2 Feb 2017
As the dead of winter settles in, snow is definitely in the forecast—and so is the back-breaking, heart-straining task of snow removal. According to cardiologist Marvin Lipman, MD, FACP, shoveling snow is a heart attack risk for two reasons. “First, the low temperature tends to raise blood pressure,” he explains. “Second, any sudden exertion can increase the heart rate so that the circulation to the heart cannot keep up with the increased oxygen demands, resulting in chest pain, which if not attended to immediately, can result in a heart attack.”
But heart attack isn’t the only risk to consider. According to Matt Marucci, PT, MSPT, OCS, CSCS, Clinical Director of New Castle Physical Therapy & Personal Training, “Back injuries are the most common shoveling-related injury, followed closely by fractures.”
For those not ready to retire from shoveling duties just yet, we asked these local experts to share some of their best safety tips for snow removal this winter. So come on old man winter, take your best shot!
Tips for Protecting Your Heart
“Anyone with one or more cardiac risk factors, such as high blood pressure, elevated blood cholesterol levels, diabetes, overweight, or a family history of early-age heart attack and anyone who is not used to aerobic activity is at risk for having a heart attack during shoveling,” explains Dr. Lipman. But even if you are in good shape, Lipman provides these tips to keep your heart healthy during winter shoveling:
• Warm up by running in place for a few minutes.
• Try to shovel before the snow solidifies or turns icy.
• Pace yourself and periodically rest and hydrate yourself.
• Most importantly, if you think you or anyone near you is having a heart attack, give them a regular aspirin and immediately call 911.
Protecting Your Back From Injury
According to Marucci, back injuries are a common occurrence during shoveling because, “Shoveling places the spine in a flexed position which exerts stress on the vertebral discs and muscles surrounding the spine. The repetitive loads tax the discs and muscles, occasionally to the point of failure,” he explains. To protect your back from injury, Marucci suggests:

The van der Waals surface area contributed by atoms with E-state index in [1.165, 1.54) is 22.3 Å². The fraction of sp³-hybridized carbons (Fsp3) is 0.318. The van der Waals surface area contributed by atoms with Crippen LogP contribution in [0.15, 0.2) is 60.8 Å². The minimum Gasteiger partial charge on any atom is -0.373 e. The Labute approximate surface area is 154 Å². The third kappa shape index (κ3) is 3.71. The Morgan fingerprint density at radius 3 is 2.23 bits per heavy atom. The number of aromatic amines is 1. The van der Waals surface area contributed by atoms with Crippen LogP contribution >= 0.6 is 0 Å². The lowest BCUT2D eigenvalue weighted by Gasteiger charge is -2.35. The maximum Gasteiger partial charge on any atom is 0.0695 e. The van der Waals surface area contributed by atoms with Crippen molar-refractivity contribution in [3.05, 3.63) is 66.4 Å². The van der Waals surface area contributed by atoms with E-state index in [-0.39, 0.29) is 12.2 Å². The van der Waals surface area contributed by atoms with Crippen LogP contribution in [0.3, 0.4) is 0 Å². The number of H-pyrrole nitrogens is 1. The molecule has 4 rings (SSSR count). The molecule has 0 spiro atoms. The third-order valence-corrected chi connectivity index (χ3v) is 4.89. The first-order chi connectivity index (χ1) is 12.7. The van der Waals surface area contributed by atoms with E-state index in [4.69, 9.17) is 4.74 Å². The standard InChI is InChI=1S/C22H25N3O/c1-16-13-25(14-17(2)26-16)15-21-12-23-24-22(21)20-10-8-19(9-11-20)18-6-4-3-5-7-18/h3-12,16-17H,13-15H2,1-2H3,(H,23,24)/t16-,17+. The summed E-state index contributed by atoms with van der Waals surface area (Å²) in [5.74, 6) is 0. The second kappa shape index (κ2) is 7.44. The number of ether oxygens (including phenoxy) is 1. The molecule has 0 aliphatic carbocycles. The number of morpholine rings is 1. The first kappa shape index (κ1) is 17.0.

• Don’t stretch your back prior to shoveling. Most stretches for the lower back place the spine in a flexed position which is what you are trying to avoid while shoveling.
• Perform the job in small pieces to best minimize your risk of injury.
• When you are done shoveling, lay on your stomach for 3 minutes. This will give your muscles and discs a much-needed break.
Choosing The Best Equipment
A final factor consideration in helping to avoid winter-weather dangers is to have the best tools on hand. Bart and Diana Tyler, owners of Kelloggs & Lawrence hardware store in Katonah, say there is an extensive variety of shovels to choose from so selecting the right one can go a long way in keeping you safe. Here are the Tylers’ tips for the best winter gear:
• Use an ergonomic shovel with a bend in the shovel and handle so you don’t have to fold your body in half to shovel.
• When dispersing rock salt, consider using a hand-held seed spreader which eliminates the need to lift a heavy salt bag and does a good job of distributing the salt.
• Use hand warmers and insulated gloves to protect your hands from the elements, and Yaktrax (placed over your boots or shoes), which creates traction to prevent slipping.
Marucci leaves us with these parting words of advice: if you can, stay inside. But if the snow removal responsibilities fall to you, then be cautious, remember these snow shoveling safety tips, and take good care!